How to write a calculator in HTML and CSS without JavaScript

development material calculator on CSS and HTML, without a JS file, script tag and event handlers in HTML, we share by the start of the course on Full stack development in Python. For details, we invite under cat.

Formulation of the problem

In projects, CSS is often compiled into regular static HTML and CSS HAML and SCSS. The latter are used in many crazy projects, but I decided to keep mine simple: take a look at the whole the code.

How to do it?

Let’s start with user interaction. How to understand without JS that the button is pressed? Answer: using radio button values:

<input type="radio" name="x" id="q-1" /> 
<input type="radio" name="x" id="q-2" /> 
<label for="q-1">Quote 1</label>
<label for="q-2">Quote 2</label>

<p class="quote-1">...</p>
<p class="quote-2">...</p>


input, p { display: none }

#q-1:checked ~ .quote-1 { display: block; }
#q-2:checked ~ .quote-2 { display: block; }

give the result:

The labels are connected to the input so that clicking on them becomes clicking on the input. Labels simplify styling, so they’re better than clicking the radio button directly.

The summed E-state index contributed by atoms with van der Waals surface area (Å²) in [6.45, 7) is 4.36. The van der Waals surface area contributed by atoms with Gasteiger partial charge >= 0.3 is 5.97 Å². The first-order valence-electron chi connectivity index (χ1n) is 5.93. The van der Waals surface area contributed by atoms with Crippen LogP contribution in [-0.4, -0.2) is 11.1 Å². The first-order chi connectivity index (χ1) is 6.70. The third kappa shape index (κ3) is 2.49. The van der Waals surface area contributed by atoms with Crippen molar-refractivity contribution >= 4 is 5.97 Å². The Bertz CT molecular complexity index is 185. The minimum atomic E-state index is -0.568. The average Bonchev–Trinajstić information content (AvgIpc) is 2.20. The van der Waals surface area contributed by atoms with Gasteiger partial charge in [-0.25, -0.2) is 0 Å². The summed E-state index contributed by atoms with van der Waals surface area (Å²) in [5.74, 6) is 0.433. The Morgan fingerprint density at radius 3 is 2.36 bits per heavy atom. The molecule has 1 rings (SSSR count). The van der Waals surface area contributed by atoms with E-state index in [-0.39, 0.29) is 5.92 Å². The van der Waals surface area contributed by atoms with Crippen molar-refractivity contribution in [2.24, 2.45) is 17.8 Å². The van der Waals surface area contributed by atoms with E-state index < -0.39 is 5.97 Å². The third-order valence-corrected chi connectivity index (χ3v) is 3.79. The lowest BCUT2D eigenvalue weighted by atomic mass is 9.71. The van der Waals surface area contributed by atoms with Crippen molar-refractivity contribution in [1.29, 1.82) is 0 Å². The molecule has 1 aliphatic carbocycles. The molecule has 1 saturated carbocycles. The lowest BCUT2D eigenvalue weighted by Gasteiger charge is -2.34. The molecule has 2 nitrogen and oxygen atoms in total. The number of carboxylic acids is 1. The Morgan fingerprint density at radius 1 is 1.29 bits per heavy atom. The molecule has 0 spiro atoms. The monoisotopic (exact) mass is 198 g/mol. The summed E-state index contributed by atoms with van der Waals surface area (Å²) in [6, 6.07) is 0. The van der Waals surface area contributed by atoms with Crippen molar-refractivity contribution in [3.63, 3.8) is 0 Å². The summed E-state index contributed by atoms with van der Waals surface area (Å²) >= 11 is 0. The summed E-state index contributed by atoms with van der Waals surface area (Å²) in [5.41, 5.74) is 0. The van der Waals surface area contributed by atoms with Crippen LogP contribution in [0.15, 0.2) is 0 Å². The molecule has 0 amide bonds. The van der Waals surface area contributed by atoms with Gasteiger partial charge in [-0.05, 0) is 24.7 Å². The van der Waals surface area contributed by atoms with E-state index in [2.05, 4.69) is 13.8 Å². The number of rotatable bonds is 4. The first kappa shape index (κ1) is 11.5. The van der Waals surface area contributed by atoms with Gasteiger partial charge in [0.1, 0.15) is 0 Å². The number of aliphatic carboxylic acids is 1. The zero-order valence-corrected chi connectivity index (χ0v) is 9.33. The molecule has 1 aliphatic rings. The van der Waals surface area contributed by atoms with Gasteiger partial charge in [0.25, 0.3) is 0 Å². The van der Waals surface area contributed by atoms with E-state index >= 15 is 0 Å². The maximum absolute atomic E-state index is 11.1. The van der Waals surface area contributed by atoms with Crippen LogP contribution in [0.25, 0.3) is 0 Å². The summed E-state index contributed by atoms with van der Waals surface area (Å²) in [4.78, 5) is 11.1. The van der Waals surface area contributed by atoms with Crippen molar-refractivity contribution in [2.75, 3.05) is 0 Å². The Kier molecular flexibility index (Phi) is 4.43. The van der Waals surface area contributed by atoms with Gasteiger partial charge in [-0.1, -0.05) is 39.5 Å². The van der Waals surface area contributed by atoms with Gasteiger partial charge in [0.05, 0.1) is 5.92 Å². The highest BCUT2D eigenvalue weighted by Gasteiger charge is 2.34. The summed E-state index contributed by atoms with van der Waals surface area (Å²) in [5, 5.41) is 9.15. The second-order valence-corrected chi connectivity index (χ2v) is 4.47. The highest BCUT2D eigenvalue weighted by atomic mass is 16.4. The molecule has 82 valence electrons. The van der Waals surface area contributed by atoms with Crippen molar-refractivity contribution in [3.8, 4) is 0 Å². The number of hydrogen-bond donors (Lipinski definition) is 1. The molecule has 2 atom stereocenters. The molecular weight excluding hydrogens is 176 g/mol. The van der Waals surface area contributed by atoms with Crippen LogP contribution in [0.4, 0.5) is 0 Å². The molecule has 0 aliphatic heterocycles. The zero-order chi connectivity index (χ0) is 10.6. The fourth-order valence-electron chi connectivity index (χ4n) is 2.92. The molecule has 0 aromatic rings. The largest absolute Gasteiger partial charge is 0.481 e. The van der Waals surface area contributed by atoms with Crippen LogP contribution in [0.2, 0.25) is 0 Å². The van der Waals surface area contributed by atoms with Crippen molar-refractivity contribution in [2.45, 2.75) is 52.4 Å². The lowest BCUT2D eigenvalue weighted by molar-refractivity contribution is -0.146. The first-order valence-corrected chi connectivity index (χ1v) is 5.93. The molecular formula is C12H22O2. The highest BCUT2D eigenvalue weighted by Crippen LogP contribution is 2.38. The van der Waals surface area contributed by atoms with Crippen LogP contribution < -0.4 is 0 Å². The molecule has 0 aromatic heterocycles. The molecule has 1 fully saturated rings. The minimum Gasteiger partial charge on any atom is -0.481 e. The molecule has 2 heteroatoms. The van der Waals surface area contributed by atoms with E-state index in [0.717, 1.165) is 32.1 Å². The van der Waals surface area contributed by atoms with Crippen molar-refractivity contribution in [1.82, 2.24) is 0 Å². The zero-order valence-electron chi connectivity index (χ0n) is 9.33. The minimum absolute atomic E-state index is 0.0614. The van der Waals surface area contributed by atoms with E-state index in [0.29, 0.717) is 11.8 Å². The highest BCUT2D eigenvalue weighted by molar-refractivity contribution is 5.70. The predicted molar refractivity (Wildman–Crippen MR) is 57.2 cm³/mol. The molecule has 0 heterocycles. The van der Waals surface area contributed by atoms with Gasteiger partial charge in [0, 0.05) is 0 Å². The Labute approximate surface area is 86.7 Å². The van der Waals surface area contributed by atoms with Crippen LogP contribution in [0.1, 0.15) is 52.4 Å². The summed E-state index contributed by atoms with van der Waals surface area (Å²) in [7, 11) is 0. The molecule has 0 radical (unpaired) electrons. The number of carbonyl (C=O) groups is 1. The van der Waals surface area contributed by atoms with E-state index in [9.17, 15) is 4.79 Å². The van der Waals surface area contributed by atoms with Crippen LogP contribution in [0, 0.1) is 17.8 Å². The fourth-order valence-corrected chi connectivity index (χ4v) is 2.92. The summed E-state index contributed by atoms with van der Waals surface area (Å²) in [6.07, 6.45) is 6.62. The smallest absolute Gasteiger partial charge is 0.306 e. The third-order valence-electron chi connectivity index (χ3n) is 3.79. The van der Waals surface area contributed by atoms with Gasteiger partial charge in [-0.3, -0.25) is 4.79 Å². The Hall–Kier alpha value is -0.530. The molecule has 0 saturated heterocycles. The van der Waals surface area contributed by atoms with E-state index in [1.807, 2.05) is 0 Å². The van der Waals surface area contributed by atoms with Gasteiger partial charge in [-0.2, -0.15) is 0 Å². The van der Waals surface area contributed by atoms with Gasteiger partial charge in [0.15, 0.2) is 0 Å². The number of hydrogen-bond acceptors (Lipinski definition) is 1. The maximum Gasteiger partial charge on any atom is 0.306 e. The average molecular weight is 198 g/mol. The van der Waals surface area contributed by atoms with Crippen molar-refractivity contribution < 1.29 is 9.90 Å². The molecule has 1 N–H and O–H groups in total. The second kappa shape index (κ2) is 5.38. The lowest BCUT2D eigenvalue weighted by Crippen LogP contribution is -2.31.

The ~ character is a selector that selects elements at the same level of complexity: A ~ B matches B elements after A. The code above hides the p elements by default, showing them only when the connected radio button is selected.

CSS variables and counters

The counter values ​​in the calc function are not applicable, so to generate a number, we declare a variable. Let’s write the property name with two hyphens (–) at the beginning and any CSS value: –colour: brown or –digit: 3. To substitute a variable, call the CSS function var.

CSS counters store and display numbers. They are used, for example, for automatic section numbering.

<input type="radio" name="theFirstDigit" id="set-to-1" />